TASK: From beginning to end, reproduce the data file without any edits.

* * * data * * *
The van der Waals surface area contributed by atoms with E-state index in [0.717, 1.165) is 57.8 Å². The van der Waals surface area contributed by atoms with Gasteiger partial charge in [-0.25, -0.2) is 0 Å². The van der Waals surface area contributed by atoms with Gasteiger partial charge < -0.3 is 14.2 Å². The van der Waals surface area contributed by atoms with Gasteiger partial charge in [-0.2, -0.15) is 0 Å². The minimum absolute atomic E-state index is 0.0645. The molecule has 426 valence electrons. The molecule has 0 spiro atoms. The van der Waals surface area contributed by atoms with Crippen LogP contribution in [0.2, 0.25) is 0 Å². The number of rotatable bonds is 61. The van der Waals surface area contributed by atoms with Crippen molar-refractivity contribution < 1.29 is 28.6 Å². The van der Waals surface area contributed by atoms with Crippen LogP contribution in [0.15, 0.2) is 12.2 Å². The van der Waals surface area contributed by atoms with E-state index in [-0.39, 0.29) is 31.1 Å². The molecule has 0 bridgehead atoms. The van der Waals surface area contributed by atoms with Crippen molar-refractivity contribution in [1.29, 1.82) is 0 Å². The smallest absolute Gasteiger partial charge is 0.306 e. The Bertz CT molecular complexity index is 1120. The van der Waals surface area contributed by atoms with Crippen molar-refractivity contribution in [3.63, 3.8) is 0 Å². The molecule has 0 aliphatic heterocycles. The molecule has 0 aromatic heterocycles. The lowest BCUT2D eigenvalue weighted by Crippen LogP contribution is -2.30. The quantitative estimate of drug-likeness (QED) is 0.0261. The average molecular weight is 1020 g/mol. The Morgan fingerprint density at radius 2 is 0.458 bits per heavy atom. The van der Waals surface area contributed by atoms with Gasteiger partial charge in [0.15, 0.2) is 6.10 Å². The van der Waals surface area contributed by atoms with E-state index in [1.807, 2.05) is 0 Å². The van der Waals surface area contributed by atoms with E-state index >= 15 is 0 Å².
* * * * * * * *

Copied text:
The van der Waals surface area contributed by atoms with E-state index in [0.717, 1.165) is 57.8 Å². The van der Waals surface area contributed by atoms with Gasteiger partial charge in [-0.25, -0.2) is 0 Å². The van der Waals surface area contributed by atoms with Gasteiger partial charge < -0.3 is 14.2 Å². The van der Waals surface area contributed by atoms with Gasteiger partial charge in [-0.2, -0.15) is 0 Å². The minimum absolute atomic E-state index is 0.0645. The molecule has 426 valence electrons. The molecule has 0 spiro atoms. The van der Waals surface area contributed by atoms with Crippen LogP contribution in [0.2, 0.25) is 0 Å². The number of rotatable bonds is 61. The van der Waals surface area contributed by atoms with Crippen molar-refractivity contribution < 1.29 is 28.6 Å². The van der Waals surface area contributed by atoms with Crippen LogP contribution in [0.15, 0.2) is 12.2 Å². The van der Waals surface area contributed by atoms with E-state index in [-0.39, 0.29) is 31.1 Å². The molecule has 0 bridgehead atoms. The van der Waals surface area contributed by atoms with Crippen molar-refractivity contribution in [1.29, 1.82) is 0 Å². The smallest absolute Gasteiger partial charge is 0.306 e. The Bertz CT molecular complexity index is 1120. The van der Waals surface area contributed by atoms with Crippen molar-refractivity contribution in [3.63, 3.8) is 0 Å². The molecule has 0 aliphatic heterocycles. The molecule has 0 aromatic heterocycles. The lowest BCUT2D eigenvalue weighted by Crippen LogP contribution is -2.30. The quantitative estimate of drug-likeness (QED) is 0.0261. The average molecular weight is 1020 g/mol. The Morgan fingerprint density at radius 2 is 0.458 bits per heavy atom. The van der Waals surface area contributed by atoms with Gasteiger partial charge in [0.15, 0.2) is 6.10 Å². The van der Waals surface area contributed by atoms with E-state index in [1.807, 2.05) is 0 Å². The van der Waals surface area contributed by atoms with E-state index >= 15 is 0 Å².